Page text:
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When have films inspired protester to battle their own govts?

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  • Tom O’Neil
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    #166168

    Monday morning aroung 10:45 a.m. ET I’ll be on CNN talking about China and Thailand pulling “Hunger Games” for fear of it inspiring real political rebellions.

    What are examples of when that has actually happened? I guess you can say that the anti-war film “MASH” helped to fuel anti-Vietnam sentiment (even though it was about Korea) and got them into the streets. What are other examples of movies getting people whipped up against their gov’ts and they rebelled? Anti-Vietnam movies like Deer Hunter etc. don’t count because the war was long over by then …

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    OnTheAisle
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    #166170

    Nothing stirred the pot like the Oscar winning documentary Hearts and Minds. In 1974, a year before the end of the Vietnam War, the polarizing film shocked viewers and the acceptance speech from the filmmaker reading a telegram from Viet Cong Ambassador Dinh Ba Thi.

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    M H
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    #166171

    Monday morning aroung 10:45 a.m. ET I’ll be on CNN talking about China and Thailand pulling “Hunger Games” for fear of it inspiring real political rebellions.

    What are examples of when that has actually happened? I guess you can say that the anti-war film “MASH” helped to fuel anti-Vietnam sentiment (even though it was about Korea) and got them into the streets. What are other examples of movies getting people whipped up against their gov’ts and they rebelled? Anti-Vietnam movies like Deer Hunter etc. don’t count because the war was long over by then …

    Did M*A*S*H actually lead people to protest? I find that hard to believe. It is a stupid comedy that doesn’t have any real pathos to it at all.  

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    Nessie
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    #166172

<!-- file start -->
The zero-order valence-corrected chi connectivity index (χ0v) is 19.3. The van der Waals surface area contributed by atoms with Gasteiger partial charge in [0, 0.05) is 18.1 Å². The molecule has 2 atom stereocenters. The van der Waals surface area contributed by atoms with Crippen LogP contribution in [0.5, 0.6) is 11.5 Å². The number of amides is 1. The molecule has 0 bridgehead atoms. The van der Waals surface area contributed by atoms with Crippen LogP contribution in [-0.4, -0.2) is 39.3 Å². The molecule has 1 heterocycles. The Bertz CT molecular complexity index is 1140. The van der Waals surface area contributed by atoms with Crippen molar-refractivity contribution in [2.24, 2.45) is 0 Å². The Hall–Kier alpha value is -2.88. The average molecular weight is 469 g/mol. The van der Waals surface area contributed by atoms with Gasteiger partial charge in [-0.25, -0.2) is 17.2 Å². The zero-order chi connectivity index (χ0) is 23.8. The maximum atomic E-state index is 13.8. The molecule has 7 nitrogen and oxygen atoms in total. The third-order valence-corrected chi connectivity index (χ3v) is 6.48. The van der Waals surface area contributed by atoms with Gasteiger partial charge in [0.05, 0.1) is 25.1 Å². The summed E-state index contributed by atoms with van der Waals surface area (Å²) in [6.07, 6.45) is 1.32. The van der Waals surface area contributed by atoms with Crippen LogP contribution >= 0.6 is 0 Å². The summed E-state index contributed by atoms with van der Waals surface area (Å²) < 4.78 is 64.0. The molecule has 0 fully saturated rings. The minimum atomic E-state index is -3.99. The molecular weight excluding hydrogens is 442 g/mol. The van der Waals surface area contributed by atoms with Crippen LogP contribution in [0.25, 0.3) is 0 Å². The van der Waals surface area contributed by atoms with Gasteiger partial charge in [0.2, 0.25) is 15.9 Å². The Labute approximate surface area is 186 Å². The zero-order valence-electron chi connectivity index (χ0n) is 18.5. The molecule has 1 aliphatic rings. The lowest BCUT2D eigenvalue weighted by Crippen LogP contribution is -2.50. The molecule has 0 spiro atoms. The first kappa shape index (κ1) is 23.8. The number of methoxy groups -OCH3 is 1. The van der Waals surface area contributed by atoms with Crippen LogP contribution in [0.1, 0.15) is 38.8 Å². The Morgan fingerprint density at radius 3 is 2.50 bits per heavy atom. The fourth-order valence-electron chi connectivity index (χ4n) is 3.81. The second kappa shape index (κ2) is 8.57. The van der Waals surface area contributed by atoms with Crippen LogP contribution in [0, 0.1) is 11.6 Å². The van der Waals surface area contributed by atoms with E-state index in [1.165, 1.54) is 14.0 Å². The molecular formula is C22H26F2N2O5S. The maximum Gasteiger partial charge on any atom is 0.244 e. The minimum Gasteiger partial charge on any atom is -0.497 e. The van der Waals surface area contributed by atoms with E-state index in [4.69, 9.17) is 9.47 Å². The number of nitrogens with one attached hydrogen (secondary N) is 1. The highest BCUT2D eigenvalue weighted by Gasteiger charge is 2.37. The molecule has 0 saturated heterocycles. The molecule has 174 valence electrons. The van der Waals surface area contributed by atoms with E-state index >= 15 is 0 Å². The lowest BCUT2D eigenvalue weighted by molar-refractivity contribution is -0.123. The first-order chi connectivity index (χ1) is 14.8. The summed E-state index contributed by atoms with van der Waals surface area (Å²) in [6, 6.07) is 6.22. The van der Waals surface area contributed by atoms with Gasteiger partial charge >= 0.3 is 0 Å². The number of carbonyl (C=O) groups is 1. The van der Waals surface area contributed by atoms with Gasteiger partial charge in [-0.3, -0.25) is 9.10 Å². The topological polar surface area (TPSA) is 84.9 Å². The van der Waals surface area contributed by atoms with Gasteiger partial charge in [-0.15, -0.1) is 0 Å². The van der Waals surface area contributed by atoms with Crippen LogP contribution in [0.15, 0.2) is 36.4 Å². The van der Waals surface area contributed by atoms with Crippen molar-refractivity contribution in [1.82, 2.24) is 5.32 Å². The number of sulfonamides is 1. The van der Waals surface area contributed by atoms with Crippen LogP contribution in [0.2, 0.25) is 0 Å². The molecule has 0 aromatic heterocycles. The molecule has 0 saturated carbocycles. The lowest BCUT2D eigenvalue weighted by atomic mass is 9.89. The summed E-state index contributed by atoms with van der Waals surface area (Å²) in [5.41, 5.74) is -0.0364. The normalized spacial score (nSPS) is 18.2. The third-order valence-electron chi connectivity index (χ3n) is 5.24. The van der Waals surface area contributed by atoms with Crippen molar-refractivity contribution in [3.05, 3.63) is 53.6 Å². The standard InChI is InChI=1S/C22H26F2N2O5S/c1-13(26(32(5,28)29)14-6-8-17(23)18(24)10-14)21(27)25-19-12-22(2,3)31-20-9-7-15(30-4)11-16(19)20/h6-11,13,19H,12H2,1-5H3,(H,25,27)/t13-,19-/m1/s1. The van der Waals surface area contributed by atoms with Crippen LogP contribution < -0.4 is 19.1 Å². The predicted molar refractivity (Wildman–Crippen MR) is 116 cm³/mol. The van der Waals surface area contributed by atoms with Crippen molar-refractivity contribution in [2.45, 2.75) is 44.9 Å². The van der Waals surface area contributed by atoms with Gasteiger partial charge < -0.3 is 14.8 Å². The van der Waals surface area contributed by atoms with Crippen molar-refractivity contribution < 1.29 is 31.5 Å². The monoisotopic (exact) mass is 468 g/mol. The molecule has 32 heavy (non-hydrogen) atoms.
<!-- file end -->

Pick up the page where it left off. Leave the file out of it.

Costa Gavras’ Z.

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    BTN
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    #166173

    Man of Iron in Poland. Very controversial.

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    Macbeth
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    #166174

    I live in South Africa, and between 1948 and 1994, the country was under a vicious tyrannical ideology known as Apartheid, designed to keep all races seperate, and was based on the ideas of white superiority, much like what happened in the USA, but it was much more difficult to enforce Apartheid, because the majority of population of South Africa was non-white. As time went on, around the late 1960s, when the Civil Rights Movement in America began, the Apartheid government worried that South Africans would do the same and riot and take on the government. To prevent this, the government banned all music, TV shows and movies that would potentially cause uproar and cause citizens to rise up. Many movies were banned in an effort to sedate the population and keep them from getting too many ideas. The Apartheid government was very strict, banning all movies that were even vaguely counter-culture – Up in Smoke, A Clockwork Orange, Monty Python films. The most notable banned film was Cry Freedom, which was set in South Africa and showed Apartheid in a vicious light. It was too honest, and would without a doubt cause major unrest. Even though it was banned for nearly a decade before being released under the democratic rule of Nelson Mandela, it did cause rifts in society down here, mainly through all the publicity around it and the countless books and articles written about it. There were many films and TV shows that the government feared would cause trouble, so they banned all of it (the recent documentary Searching for Sugarman tells the story of Rodriguez and his career in South Africa perfectly, including how they would scratch records to prevent protest)

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    Choice Chayawat
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    #166175

    In Thailand, only one movie chain has pulled Mockingjay for fear of this group of protesters’ use of violence at its theaters. The film is still showing at other cinemas nationwide.

    http://www.globalresearch.ca/what-cnn-isnt-saying-about-thailands-hunger-games-protest/5415600

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